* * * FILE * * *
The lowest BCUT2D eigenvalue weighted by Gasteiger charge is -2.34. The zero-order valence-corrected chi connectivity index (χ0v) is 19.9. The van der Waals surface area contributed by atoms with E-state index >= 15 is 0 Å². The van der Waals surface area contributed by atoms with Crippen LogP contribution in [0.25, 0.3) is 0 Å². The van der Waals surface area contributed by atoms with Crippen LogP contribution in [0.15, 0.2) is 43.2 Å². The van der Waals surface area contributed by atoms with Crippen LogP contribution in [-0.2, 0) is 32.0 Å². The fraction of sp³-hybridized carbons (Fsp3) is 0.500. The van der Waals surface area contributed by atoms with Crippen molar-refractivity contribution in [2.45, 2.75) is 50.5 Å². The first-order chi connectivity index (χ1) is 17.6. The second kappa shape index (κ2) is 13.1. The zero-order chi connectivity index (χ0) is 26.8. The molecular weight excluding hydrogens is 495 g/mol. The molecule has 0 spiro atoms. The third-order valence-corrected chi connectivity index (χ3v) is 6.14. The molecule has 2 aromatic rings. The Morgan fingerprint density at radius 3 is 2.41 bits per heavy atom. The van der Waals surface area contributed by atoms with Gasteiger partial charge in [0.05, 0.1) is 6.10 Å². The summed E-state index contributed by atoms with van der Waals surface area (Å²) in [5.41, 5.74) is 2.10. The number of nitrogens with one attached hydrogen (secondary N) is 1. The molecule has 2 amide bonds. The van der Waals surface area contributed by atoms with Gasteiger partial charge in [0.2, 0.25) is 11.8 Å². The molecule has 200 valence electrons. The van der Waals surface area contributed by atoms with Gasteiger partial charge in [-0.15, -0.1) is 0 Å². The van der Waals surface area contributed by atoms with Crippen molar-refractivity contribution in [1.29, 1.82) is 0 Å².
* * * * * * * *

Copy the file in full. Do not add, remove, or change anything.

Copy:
The lowest BCUT2D eigenvalue weighted by Gasteiger charge is -2.34. The zero-order valence-corrected chi connectivity index (χ0v) is 19.9. The van der Waals surface area contributed by atoms with E-state index >= 15 is 0 Å². The van der Waals surface area contributed by atoms with Crippen LogP contribution in [0.25, 0.3) is 0 Å². The van der Waals surface area contributed by atoms with Crippen LogP contribution in [0.15, 0.2) is 43.2 Å². The van der Waals surface area contributed by atoms with Crippen LogP contribution in [-0.2, 0) is 32.0 Å². The fraction of sp³-hybridized carbons (Fsp3) is 0.500. The van der Waals surface area contributed by atoms with Crippen molar-refractivity contribution in [2.45, 2.75) is 50.5 Å². The first-order chi connectivity index (χ1) is 17.6. The second kappa shape index (κ2) is 13.1. The zero-order chi connectivity index (χ0) is 26.8. The molecular weight excluding hydrogens is 495 g/mol. The molecule has 0 spiro atoms. The third-order valence-corrected chi connectivity index (χ3v) is 6.14. The molecule has 2 aromatic rings. The Morgan fingerprint density at radius 3 is 2.41 bits per heavy atom. The van der Waals surface area contributed by atoms with Gasteiger partial charge in [0.05, 0.1) is 6.10 Å². The summed E-state index contributed by atoms with van der Waals surface area (Å²) in [5.41, 5.74) is 2.10. The number of nitrogens with one attached hydrogen (secondary N) is 1. The molecule has 2 amide bonds. The van der Waals surface area contributed by atoms with Gasteiger partial charge in [0.2, 0.25) is 11.8 Å². The molecule has 200 valence electrons. The van der Waals surface area contributed by atoms with Gasteiger partial charge in [-0.15, -0.1) is 0 Å². The van der Waals surface area contributed by atoms with Crippen molar-refractivity contribution in [1.29, 1.82) is 0 Å².